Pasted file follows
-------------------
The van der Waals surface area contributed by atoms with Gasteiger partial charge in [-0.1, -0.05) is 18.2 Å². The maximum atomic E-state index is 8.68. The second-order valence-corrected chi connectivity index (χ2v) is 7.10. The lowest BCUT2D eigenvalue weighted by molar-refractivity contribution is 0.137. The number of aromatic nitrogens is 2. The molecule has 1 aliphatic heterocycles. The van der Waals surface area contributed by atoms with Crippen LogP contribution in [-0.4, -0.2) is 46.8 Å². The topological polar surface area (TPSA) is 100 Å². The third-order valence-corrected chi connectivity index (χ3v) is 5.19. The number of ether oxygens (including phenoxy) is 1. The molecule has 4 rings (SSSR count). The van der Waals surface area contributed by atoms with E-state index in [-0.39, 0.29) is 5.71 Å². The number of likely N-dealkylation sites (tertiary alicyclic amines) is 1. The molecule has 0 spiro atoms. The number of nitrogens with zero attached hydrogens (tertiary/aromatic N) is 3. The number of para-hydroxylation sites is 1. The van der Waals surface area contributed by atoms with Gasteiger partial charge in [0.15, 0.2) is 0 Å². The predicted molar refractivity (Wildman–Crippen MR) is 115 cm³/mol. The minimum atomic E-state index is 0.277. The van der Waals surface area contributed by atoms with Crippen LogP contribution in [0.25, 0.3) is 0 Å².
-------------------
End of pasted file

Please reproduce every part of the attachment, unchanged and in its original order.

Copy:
The van der Waals surface area contributed by atoms with Gasteiger partial charge in [-0.1, -0.05) is 18.2 Å². The maximum atomic E-state index is 8.68. The second-order valence-corrected chi connectivity index (χ2v) is 7.10. The lowest BCUT2D eigenvalue weighted by molar-refractivity contribution is 0.137. The number of aromatic nitrogens is 2. The molecule has 1 aliphatic heterocycles. The van der Waals surface area contributed by atoms with Crippen LogP contribution in [-0.4, -0.2) is 46.8 Å². The topological polar surface area (TPSA) is 100 Å². The third-order valence-corrected chi connectivity index (χ3v) is 5.19. The number of ether oxygens (including phenoxy) is 1. The molecule has 4 rings (SSSR count). The van der Waals surface area contributed by atoms with E-state index in [-0.39, 0.29) is 5.71 Å². The number of likely N-dealkylation sites (tertiary alicyclic amines) is 1. The molecule has 0 spiro atoms. The number of nitrogens with zero attached hydrogens (tertiary/aromatic N) is 3. The number of para-hydroxylation sites is 1. The van der Waals surface area contributed by atoms with Gasteiger partial charge in [0.15, 0.2) is 0 Å². The predicted molar refractivity (Wildman–Crippen MR) is 115 cm³/mol. The minimum atomic E-state index is 0.277. The van der Waals surface area contributed by atoms with Crippen LogP contribution in [0.25, 0.3) is 0 Å².